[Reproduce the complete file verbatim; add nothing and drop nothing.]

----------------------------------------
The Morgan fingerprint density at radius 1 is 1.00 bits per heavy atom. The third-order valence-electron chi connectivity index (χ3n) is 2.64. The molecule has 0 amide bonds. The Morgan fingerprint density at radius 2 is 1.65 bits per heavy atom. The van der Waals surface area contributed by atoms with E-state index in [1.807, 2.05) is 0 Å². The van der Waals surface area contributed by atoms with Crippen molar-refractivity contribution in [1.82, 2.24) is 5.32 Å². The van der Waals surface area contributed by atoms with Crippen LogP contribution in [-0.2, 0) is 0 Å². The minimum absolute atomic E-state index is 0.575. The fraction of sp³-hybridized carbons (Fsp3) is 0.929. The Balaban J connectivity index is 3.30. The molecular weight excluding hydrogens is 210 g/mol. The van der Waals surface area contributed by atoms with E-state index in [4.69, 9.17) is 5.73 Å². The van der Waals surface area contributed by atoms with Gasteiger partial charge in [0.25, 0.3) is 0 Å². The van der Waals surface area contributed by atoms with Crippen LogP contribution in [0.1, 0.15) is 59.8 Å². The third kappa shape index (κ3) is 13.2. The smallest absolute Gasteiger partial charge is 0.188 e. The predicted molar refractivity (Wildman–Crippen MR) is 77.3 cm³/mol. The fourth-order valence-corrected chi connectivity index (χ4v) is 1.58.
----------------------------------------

The Morgan fingerprint density at radius 1 is 1.00 bits per heavy atom. The third-order valence-electron chi connectivity index (χ3n) is 2.64. The molecule has 0 amide bonds. The Morgan fingerprint density at radius 2 is 1.65 bits per heavy atom. The van der Waals surface area contributed by atoms with E-state index in [1.807, 2.05) is 0 Å². The van der Waals surface area contributed by atoms with Crippen molar-refractivity contribution in [1.82, 2.24) is 5.32 Å². The van der Waals surface area contributed by atoms with Crippen LogP contribution in [-0.2, 0) is 0 Å². The minimum absolute atomic E-state index is 0.575. The fraction of sp³-hybridized carbons (Fsp3) is 0.929. The Balaban J connectivity index is 3.30. The molecular weight excluding hydrogens is 210 g/mol. The van der Waals surface area contributed by atoms with E-state index in [4.69, 9.17) is 5.73 Å². The van der Waals surface area contributed by atoms with Gasteiger partial charge in [0.25, 0.3) is 0 Å². The van der Waals surface area contributed by atoms with Crippen LogP contribution in [0.1, 0.15) is 59.8 Å². The third kappa shape index (κ3) is 13.2. The smallest absolute Gasteiger partial charge is 0.188 e. The predicted molar refractivity (Wildman–Crippen MR) is 77.3 cm³/mol. The fourth-order valence-corrected chi connectivity index (χ4v) is 1.58.